This post brought me through Strega Nona and the Golden Ball because of another of Tomie dePaolo’s books called The Art Lesson. This one is autobiographical, the story of young Tommy’s compulsion to draw and reach the age of the mythical art class in his school. Adult Tomie draws the art teacher, Mrs. Bower, with upswept hair, dangling earrings and a smock-like dress, carting supplies to art class and presenting her subject matter, obviously having been to art school herself. She is pretty much me, perhaps a bit younger, even with the same shoes.

The Art Lesson brings me to what I wanted to reference and what I wanted to say. Before young Tommy has finally become old enough to be in Mrs. Bower’s class, he has suffered some feeble attempts by his teachers to pull off a proper art lesson. They have some issues with the materials, such as flaky powder paints. One teacher, with blue-washed hair, has instructed the children to not wear down the points on the designated “school crayons”. How do you function this way, with no signs of use? What is this strange vestige of perfection, the school crayons which retain their points forever? We all had teachers who said such things.

Preservation of anything is futile. We all wear out and break. I know this every day and I live and breathe and function, while my heart remains broken. Perhaps there was an innocence destroyed when I lost my daughter, but if we live long enough we all get there. There is still the same range of emotions, things to love in this world abound, but it is not forever. You must find a way to make peace with that. Avoiding the reality of death by focusing on achievements and perfection. Futile. Trying to feel only the emotions you want to feel, futile.

A picture of Susanna sits on that bookshelf, with the children’s books I cannot yet part with, beside my bed. This picture was a Christmas gift from two friends. One put it into a beautiful frame studded with gems. The other snapped the background photo, Susanna’s name drawn in the sand, by me, to be gently washed away. We were both on the beach when I wrote it, and she saved the moment, then pasted in a photo of my baby’s beautiful face. Two nights ago, that picture fell to the floor as my significant other was coming to bed. It was undamaged, and it was not explainable in any natural way. I wonder if Susanna, or someone, has encouraged me to shape this blog. I do not pretend to understand any happenings on the other side, I can speculate but I will know more when my time comes. I just know there is another side. More to life than life. And there is magic for those who see it.

Tear Dryer

This summer has been somehow indescribable, I have been at a loss for words. I think I have been waiting for sunnier times to relate, being that I have worked hard lately to change my life. The sun had poked into places where it was missing for a while this year. I thought I may have reached some type of painless place, but, no.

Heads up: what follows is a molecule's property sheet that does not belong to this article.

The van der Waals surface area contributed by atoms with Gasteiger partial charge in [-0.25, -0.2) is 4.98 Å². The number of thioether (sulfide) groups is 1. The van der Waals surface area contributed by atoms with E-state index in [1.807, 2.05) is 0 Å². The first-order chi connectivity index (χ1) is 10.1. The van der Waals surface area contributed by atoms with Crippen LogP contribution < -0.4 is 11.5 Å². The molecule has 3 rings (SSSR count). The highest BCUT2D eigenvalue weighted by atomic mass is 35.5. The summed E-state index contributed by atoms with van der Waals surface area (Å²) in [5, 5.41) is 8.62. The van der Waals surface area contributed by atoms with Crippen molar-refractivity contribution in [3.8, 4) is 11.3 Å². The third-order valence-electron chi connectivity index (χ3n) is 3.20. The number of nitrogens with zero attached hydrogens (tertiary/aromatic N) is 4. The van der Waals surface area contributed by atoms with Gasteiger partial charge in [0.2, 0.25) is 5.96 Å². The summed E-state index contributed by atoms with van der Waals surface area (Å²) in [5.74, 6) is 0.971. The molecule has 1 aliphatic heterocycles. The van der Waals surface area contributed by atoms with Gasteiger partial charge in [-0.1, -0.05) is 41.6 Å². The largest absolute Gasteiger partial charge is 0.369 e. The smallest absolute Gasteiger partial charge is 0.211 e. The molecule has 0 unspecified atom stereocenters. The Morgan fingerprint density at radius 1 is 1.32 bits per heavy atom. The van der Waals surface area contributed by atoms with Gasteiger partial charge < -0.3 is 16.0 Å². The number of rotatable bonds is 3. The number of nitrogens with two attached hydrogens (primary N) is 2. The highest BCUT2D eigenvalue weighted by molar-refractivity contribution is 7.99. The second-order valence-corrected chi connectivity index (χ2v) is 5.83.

Tears avoided do not dissolve. They cannot be positived away, or refused entry into one’s life. This is something I know but occasionally disregard, because pain hurts. I know this story well but it is part of the dance. I stay busy, but at some point, I am debilitated until I can cry.

One of the times I had a reading with a medium (there have been many, please process this information in the way that is best for you) there was this message from Susanna: “I have the best Mom. She always made sure I looked pretty and she always made me smile.” Thank you, my beautiful Susanna, for appreciating my efforts and knowing that they encompassed the deepest parts of my love.

I would have done anything to make you smile. I would do anything to make your brother smile too, and your father, but things get different here on earth when you get older. Life inevitably becomes supremely disappointing. You learn that you must do many things which feel contrary to what your soul wants in order to survive. You lose people you love and see them suffer unfairly. You observe behavior in others that baffles you and makes you feel like you belong on a different planet. You trudge along, longing for escape sometimes, and all you can do is sob and commiserate with your friends. That last part is the part that saves you. I cannot make anyone smile always, but I can be there.

Maybe some people are born into this world to help others avoid tears or mask them. Some people might not even acknowledge sadness much. I think I see now that I am here to witness tears. I am here to accept and validate. If you feel ready, maybe I can help clean some tears from your new dress. But always, losing Susanna will have cemented my capability to defend your sadness. I will never shame or disregard anyone’s grief, or my own.

All of that said, I am spending this summer not in my usual idle and languorous fashion (I miss that), but I am working on the next phase of my career by student teaching. Every morning, I drag my tearful self onto the Q train, facing the shore and the Cyclone and the Wonder Wheel and greeting another day of life without Susanna. I still wholeheartedly refuse to give up on the future. I will weather, I will survive.

coney q